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Africa urged to speed up digitization

By Lucie Morangi in Nairobi, Kenya | China Daily | Updated: 2019-04-08 10:33


UN report says more investments are needed to prop up network facilities

African countries should speed up their digital transitions to raise more financing for the continent's development, according to a recent report by the United Nations Economic Commission of Africa, or UNECA.

Vera Songwe, executive secretary of UNECA, said Africa's annual growth is underperforming and the continent faces real possibilities of falling short of meeting the sustainable development goals by the target date of 2030.

"We should be growing at 10 percent annually to raise domestic resources that are urgently needed to achieve transformative growth," she said.

The report, Fiscal Policy for Financing Sustainable Development in Africa, said an increase of 12 percent to 20 percent in tax collection could raise up to $400 billion annually and go a long way toward filling the $600 billion financing gap Africa faces. In 2018, Africa's average government revenue ratio was 21 percent of GDP and tax revenue ratio was 15 percent.

Pundits and policy makers agree that the mass adoption of digital services by consumers, enterprises, and governments would rapidly accelerate economic growth and move the continent closer to catching up with the rest of the world. However, the process faces serious headwinds including huge infrastructure deficit, governance and cybersecurity.

A report by management consultants Booz & Company estimated that despite an unfavorable global economic climate in 2011, digitization provided a $193 billion boost to world economic output and created 6 million jobs globally. About $8.3 billion was injected in Africa's GDP in addition to creating more than half a million jobs in the same year, according to the UNECA.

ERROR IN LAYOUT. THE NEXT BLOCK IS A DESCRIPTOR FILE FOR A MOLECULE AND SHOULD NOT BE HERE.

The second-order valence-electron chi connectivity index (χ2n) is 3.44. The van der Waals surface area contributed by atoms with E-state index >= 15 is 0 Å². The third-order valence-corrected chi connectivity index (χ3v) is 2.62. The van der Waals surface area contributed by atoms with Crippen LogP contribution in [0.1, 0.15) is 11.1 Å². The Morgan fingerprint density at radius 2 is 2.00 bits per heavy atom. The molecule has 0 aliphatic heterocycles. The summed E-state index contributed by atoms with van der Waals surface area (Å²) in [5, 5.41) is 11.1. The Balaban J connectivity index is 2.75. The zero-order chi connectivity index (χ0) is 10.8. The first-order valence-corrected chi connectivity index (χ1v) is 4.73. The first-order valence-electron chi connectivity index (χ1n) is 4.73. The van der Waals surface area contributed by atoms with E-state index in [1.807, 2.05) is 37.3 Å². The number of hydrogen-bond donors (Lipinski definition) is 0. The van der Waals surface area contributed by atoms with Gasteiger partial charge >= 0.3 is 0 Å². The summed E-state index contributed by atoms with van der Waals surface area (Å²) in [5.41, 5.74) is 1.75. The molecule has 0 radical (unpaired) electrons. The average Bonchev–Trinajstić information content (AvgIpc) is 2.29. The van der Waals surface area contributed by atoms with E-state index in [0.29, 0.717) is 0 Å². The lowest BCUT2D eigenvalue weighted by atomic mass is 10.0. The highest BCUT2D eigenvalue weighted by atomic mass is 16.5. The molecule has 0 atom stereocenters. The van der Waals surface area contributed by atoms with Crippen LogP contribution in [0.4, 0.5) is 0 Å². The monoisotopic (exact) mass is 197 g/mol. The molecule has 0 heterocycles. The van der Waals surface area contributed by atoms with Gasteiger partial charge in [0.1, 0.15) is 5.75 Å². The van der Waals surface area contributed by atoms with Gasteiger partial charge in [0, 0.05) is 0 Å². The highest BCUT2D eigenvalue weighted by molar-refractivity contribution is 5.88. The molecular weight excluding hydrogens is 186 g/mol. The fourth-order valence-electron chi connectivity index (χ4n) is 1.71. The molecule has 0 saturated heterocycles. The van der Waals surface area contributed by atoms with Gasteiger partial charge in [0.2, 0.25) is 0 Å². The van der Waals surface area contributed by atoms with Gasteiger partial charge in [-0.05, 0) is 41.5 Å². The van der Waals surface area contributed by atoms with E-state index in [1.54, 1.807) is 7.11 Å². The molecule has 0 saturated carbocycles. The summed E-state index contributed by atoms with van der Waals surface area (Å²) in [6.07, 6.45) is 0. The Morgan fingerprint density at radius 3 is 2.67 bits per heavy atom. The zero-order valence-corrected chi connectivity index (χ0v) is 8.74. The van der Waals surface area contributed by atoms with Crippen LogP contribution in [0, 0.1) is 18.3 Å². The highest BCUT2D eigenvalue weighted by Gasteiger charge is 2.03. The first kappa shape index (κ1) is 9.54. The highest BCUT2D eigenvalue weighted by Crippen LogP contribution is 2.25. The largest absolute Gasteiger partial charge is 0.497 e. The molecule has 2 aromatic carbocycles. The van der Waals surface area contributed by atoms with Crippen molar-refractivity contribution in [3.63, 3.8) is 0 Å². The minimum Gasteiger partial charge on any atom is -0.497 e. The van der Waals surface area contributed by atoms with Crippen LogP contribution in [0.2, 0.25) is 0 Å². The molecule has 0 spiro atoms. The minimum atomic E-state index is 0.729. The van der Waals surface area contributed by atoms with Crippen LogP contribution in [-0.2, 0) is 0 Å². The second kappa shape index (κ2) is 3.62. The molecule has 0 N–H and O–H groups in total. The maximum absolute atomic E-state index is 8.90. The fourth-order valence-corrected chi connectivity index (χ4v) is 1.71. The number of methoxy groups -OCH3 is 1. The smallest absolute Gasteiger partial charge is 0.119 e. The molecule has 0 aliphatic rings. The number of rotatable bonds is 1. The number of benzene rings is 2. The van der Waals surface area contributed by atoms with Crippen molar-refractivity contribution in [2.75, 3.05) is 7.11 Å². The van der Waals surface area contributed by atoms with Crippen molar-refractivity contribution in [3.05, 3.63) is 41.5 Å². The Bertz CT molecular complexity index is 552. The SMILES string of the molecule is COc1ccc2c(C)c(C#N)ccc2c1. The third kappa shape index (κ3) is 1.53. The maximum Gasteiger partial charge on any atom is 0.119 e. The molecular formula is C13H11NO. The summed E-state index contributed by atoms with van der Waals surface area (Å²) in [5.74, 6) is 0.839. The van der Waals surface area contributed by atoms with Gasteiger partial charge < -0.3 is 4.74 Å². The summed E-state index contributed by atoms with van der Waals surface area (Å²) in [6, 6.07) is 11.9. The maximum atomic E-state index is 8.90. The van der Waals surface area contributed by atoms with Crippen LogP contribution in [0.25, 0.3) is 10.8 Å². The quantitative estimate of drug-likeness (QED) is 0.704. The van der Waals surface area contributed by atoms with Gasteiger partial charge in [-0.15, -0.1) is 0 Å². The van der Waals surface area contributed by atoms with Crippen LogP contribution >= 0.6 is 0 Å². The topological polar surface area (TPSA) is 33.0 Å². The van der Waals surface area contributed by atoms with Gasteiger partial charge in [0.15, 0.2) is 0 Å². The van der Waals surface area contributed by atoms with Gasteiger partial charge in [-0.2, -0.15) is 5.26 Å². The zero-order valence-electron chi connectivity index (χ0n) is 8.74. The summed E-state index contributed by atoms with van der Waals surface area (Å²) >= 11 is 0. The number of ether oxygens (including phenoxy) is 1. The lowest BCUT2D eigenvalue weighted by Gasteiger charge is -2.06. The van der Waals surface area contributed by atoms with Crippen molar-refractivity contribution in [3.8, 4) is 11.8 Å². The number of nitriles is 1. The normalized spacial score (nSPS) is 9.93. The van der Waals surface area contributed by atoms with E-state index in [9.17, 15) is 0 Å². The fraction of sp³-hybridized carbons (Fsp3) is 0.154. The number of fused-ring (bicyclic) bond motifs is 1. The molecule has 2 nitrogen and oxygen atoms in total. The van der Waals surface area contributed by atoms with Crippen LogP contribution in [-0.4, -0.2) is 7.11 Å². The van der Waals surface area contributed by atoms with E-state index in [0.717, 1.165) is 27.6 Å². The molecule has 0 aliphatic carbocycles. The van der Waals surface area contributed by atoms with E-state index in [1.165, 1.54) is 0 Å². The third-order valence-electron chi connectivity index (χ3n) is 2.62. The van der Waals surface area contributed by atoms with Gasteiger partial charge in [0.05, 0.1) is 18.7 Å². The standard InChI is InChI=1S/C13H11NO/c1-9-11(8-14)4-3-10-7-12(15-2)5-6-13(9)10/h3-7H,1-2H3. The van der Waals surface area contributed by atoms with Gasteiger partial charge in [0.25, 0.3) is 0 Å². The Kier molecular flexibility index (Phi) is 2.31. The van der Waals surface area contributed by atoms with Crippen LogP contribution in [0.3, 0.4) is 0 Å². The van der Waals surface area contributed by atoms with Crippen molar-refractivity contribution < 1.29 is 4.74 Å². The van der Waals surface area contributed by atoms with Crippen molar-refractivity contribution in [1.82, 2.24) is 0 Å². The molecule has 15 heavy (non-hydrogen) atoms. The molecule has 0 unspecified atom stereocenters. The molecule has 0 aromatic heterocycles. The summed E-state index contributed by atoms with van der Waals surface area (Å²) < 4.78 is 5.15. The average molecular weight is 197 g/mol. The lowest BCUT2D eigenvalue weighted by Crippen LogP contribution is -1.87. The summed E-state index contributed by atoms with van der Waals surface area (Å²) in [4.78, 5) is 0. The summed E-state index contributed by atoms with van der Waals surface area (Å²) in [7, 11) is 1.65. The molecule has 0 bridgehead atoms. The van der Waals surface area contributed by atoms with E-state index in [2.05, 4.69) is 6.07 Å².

Some countries are already reaping the fruits of digitization. Rwanda has raised revenues by 6 percent while South Africa has reduced compliance costs by 22.4 percent and lowered the time to comply with the value added tax by 22 percent, according to the report.

"Digitization has the greatest potential to influence trade and productivity in Africa," said Adam Elhiraika, head of macroeconomics and governance division at the UNECA.

Africa should expect to see further success stories as more countries get converted to digital methods, which make it easier than ever to reach hard-to-tax domains such as agriculture, the informal sector and the digital economy itself, he added.

Omobola Johnson, former Nigerian minister for Communications Technology, said there is enough evidence that Africa can be digitally transformed. "But what is holding us back?" she asked ministers in Marrakech, Morocco.

"Affordability is an issue: The internationally agreed target is for 1 gigabyte of data to cost no more than two percent of the average national monthly income. In Africa this currently stands at 9 percent, compared to 4 percent in Latin America or 2 percent in Asia. And the latest affordability reports show that this has increased over the past year," she said.

More investments are urgently needed to prop up infrastructure and fiber network. Currently when connecting Cape Town in South Africa to Khartoum in Sudan, the connection will hop via London, New York, San Jose or Tokyo to arrive in Khartoum 409 milliseconds later.

Private sector participation in the sector needs to be taken a notch higher through innovative government policies, she said. "And this would also apply in capacity building to develop a pool of skilled talent that can turn the continent into the world's digital talent pool in the same way that China became the world's factory, through a large labor force and targeted government policy."

Young entrepreneurs are already using digital solutions to drive up trade and domestic revenue collection. Axel Emmanuel Gbaou, an artisan chocolatier and founder of Instant Chocolate, based in Cote d'Ivoire, said he sources from more than 100,000 women farmers and buys their cocoa beans. He then manufactures and sells the bars of chocolate.

"I have sourced for markets using various e-platforms available in the country. This has increased visibility of locally manufactured products, translating to sales," he said.

His products are slated to be showcased in Paris later this year.

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